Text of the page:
We invite you to join us for VBS from July 15th to July 19th!

Camp Fredg 2 Decr ’62

 

My dear Mary

I have recd your letter commenced at Ingle side & finished on the 26th at Richmond. I am glad you have had an opportunity of revisiting New Kent, though the sight of the White House must have brought sad thoughts. It will all come right in the end though we may not live to see it. It requires great calamity to will us from our selfishness. That is Lt Spangler1 who remembers me so familiarly. He was orderly segt: of Genl Evans Compy 2nd Cavy & was a good soldier. Our Cousin Parke2 you know has warm affections & strong feelings. She has also the power of expressing them. I tremble for my country when I hear of confidence expressed in me. I know too well my weakness & that our only trust is in God. I will send your letter to F: He has a high opinion of Mr Jeter which I hope he deserves, for he does not seem willing to part with him, or perhaps can get no one else in his place. I have but little to say, & will eke out my letter & give to it some interest by enclosing a note recd from dear Cousin Anne W,3 which you must keep for me. I also send one from Miss Grace Totten4 that was. You see she carries things with a high hand still, & is not much southern in her feelings I should think. She gives poor reasons for rejoicing at our victories. I am very well & my hands slowly improving.  I am enjoying my new drawers. They are very nice & comfortable & well made. I have recd a letter from May, who is now, cut off from us. Give much love to Chass & the baby. Also to Agnes. With kind remembrances to Mr & Mrs C[askie]. Miss N[orvell]. I remain

Always Affy yours

R E Lee

 

 

 

1. A native of Kentucky, John W. Spangler (ca. 1826-1867) served in Texas with the 2nd United States cavalry in the 1850s. He fought with the Union army during the Civil War.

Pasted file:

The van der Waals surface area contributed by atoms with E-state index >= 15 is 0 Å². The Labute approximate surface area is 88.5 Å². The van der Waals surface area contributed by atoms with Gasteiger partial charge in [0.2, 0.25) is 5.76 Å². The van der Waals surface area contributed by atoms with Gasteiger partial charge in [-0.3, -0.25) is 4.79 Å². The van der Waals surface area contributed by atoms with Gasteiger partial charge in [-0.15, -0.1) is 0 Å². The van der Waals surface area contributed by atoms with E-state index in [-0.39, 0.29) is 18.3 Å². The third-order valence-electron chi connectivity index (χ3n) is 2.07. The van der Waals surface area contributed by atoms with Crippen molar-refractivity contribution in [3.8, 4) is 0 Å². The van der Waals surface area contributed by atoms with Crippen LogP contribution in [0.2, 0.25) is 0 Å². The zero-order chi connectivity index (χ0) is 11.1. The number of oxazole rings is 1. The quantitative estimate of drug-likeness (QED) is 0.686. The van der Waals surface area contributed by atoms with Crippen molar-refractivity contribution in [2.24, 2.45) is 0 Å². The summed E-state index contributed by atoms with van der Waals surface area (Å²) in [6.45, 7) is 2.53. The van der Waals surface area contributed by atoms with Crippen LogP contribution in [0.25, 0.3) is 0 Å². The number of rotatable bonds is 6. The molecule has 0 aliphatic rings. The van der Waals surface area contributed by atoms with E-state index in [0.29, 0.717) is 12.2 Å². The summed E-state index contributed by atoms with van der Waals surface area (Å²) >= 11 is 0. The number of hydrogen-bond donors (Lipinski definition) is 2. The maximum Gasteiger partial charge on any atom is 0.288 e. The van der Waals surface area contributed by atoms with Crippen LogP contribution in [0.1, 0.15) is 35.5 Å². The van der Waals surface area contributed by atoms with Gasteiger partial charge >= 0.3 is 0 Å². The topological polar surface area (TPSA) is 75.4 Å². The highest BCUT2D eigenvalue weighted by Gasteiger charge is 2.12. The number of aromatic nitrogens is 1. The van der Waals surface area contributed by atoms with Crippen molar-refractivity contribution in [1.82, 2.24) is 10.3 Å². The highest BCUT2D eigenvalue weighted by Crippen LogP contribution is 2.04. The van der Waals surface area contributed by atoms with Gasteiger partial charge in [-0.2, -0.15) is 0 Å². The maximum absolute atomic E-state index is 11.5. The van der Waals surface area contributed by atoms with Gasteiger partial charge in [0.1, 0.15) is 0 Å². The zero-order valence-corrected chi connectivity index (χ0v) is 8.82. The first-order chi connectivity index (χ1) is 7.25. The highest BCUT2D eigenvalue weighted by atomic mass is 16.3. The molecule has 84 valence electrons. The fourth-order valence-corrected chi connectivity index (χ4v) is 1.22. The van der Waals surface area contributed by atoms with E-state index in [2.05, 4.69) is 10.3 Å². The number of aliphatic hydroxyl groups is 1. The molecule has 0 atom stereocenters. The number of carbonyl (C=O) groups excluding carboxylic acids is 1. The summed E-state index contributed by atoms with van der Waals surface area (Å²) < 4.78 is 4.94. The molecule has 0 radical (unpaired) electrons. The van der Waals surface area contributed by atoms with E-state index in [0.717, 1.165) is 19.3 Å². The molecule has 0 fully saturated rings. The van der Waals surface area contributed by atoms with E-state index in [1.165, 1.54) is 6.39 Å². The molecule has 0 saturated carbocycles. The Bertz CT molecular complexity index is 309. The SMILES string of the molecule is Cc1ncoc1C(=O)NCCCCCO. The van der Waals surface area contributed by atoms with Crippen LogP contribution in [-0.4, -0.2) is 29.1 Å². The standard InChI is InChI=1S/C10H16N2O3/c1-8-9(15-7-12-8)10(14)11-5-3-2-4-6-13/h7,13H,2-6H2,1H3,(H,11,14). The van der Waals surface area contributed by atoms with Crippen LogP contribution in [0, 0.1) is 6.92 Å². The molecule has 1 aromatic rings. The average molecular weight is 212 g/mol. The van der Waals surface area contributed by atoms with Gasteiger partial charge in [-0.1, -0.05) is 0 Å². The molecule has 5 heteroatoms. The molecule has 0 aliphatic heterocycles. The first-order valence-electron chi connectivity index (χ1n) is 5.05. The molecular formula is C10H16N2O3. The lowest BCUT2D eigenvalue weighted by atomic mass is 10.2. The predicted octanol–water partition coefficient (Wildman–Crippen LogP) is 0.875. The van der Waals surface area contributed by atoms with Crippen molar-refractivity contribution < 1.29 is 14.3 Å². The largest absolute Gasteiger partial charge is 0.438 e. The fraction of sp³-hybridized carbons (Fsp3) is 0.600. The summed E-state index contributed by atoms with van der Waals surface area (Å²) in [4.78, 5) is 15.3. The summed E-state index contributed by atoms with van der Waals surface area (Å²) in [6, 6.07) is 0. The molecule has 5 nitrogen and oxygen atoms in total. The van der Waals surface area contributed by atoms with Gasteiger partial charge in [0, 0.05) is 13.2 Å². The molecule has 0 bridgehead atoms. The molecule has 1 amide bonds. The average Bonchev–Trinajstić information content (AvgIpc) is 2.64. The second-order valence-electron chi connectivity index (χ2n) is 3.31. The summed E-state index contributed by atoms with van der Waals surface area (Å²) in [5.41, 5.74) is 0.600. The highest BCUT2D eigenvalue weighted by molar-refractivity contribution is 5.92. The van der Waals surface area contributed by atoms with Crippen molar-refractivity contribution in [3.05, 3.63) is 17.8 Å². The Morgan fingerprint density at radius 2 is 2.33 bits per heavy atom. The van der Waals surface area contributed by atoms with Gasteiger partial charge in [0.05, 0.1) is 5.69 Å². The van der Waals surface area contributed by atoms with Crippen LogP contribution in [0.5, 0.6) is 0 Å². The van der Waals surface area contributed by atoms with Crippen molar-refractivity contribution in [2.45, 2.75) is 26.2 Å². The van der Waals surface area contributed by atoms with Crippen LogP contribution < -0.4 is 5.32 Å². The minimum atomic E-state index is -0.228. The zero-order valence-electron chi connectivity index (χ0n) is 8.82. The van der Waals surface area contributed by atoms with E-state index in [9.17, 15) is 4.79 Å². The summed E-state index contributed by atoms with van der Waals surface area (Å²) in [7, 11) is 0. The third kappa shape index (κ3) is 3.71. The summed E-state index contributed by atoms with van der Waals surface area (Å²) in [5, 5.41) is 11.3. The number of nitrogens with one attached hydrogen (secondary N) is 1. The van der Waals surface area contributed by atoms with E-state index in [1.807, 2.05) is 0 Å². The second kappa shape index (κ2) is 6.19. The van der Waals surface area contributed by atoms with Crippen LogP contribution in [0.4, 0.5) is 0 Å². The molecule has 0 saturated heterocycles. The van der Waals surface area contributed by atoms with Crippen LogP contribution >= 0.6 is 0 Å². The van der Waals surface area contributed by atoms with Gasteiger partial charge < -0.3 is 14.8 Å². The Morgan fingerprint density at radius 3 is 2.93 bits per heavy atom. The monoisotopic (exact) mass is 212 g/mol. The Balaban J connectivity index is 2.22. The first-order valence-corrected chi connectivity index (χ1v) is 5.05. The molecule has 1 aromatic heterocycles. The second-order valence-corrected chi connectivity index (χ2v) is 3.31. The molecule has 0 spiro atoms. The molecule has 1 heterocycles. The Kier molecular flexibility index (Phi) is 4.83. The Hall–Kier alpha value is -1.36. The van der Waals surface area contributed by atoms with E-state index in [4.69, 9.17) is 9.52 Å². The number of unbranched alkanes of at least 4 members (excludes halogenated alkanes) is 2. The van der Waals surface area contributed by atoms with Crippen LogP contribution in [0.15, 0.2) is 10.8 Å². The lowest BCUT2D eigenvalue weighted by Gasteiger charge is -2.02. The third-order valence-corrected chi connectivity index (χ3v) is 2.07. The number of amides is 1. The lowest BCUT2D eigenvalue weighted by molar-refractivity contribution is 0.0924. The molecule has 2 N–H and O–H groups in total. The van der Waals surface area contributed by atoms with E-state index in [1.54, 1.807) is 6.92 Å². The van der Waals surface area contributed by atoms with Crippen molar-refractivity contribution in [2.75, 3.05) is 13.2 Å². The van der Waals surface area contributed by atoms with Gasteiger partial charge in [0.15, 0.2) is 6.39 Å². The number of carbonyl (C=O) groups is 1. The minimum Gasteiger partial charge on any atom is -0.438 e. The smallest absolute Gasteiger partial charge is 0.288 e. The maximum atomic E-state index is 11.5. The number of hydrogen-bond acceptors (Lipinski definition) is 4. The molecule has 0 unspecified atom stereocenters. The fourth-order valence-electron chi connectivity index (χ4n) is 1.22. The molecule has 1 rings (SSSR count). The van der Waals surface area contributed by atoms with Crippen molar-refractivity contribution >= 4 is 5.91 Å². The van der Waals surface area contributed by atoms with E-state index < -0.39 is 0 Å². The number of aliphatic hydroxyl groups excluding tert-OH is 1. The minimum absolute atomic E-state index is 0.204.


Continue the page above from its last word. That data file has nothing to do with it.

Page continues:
2. Lee may be referring to Mary’s cousin Frances Parke Lewis Butler (1799-1875), the daughter of Lawrence Lewis (1767-1839) and Eleanor Parke Custis Lewis (1779-1852), both natives of Virginia. She was born at Mount Vernon and was married to Tennessee-native Edward George Washington Butler (1800-1888).

3. Anne Butler Carter Wickham (1797-1868) of Shirley plantation. She was married to William Fanning Wickham (1793-1880). Her son was politician and Confederate general Williams Carter Wickham (1820-1888), who fought in the Army of Northern Virginia before being elected to the Confederate Congress in the fall of 1864.

4. Born in Brooklyn, New York, Elizabeth Grace Totten Stevens (1822-1902) was the daughter of General Joseph Totten (1788-1864), with whom Robert E. Lee worked as an engineer in the antebellum period. In 1858, she married Lt. Henry Kennedy Stevens (1824-1863) of New Haven, Connecticut, who served with the Confederate navy during the Civil War. His brother was General Clement Stevens. In 1873, she married Charles Hinman Graves (1839-1928), a native of Massachusetts. She died and is buried in Duluth, Minnesota.

 

 

Source: Transcribed from photocopy of original letter, Lee Family Papers, Mss1 L51 c 411, Section 20, Virginia Historical Society, Richmond

Transcribed by Colin Woodward, 2017 June 6